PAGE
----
To our valued clients:
Please be assured that we are prepared to fully operate remotely and continue handling your legal needs during this time. If you are a current or new client, please call our office at (518) 374-8494 and someone will return your call as soon as possible.

Around-the-Clock Availability
Free Consultations 518.299.0314
Serving the Capital Region Since 1948 Outstanding and Experienced Legal Representation

What is a Bankruptcy Discharge?

If you are contemplating filing Chapter 7 or Chapter 13 bankruptcy, you will hear the term "discharge." What is a bankruptcy discharge and what does it mean to you as the debtor?

The bankruptcy discharge releases the debtor from personal liability from certain debts. Once a debt has been officially discharged through the bankruptcy, the debtor is no longer required to pay that debt.

The discharge is a permanent order that prohibits creditors from collecting on a debt and from engaging in any form of collection activity. This means creditors cannot call the debtor, they cannot mail collection letters, and they cannot file any lawsuits.

When does the discharge occur?

The timing of a discharge depends on which chapter the debtor files. In a Chapter 7 case, a discharge is usually granted about 60 days following the 341 meeting. Typically, this is around four months after the debtor files the bankruptcy petition.

With a Chapter 13 case, the debtor goes on a payment plan where they make monthly payments over a period of 3 to 5 years. In the case of a Chapter 13, the court usually grants a discharge as soon as practicable once the debtor has completed all of the payments under the plan. On average, this is about four years after the filing.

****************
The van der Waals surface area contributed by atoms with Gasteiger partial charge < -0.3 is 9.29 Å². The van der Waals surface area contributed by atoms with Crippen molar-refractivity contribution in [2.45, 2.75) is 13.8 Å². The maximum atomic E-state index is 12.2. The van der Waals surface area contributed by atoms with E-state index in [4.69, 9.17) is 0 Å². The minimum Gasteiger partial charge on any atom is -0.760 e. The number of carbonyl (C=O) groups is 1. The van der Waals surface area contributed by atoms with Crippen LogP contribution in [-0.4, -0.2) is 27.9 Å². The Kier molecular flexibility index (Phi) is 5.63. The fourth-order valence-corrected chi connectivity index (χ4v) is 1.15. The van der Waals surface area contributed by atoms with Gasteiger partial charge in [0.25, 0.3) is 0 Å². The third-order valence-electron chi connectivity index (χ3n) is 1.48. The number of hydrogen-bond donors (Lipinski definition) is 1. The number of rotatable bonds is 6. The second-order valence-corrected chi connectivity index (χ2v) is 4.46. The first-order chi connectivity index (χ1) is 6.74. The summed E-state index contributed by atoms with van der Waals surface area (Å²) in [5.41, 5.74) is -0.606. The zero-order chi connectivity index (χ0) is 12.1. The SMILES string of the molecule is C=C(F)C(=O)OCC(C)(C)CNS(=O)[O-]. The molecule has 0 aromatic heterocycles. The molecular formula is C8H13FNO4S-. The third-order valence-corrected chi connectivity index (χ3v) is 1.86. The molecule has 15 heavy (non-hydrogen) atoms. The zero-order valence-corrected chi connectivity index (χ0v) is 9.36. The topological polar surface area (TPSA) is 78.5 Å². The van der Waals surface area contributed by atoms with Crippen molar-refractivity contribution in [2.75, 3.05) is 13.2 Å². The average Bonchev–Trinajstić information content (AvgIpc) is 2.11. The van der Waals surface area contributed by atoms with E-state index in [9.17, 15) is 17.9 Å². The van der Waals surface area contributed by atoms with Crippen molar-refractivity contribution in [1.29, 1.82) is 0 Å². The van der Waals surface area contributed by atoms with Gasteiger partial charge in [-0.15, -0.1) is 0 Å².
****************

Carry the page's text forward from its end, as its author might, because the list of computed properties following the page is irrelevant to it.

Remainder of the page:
Can all debts be discharged?

Not all debts can be discharged through bankruptcy. The debts that can be discharged vary under each chapter; therefore, any non-dischargeable debts still have to be paid by the debtor. Generally speaking, the following debts cannot be discharged in a bankruptcy:

  • Child support
  • Spousal support (alimony)
  • Student loan debt
  • Court-ordered fines or penalties
  • Victim restitution
  • Debts for personal injury from DWI accidents

While a Chapter 13 debtor usually receives a discharge once they have completed all of their payments under the plan, there are circumstances where a debtor may request the court to grant what is known as a "hardship discharge," even though the debtor has not completed all of the payments.

Such a discharge is only available to debtors who are incapable of completing their payments due to circumstances out of their control. A hardship discharge is very similar to a Chapter 7 discharge in regards to the types of debts that can be discharged.

For more information about the bankruptcy discharge, contact a Schenectady bankruptcy attorney from DeLorenzo, Grasso & Dalmata. Our phone lines are open 24 hours a day, 7 days a week!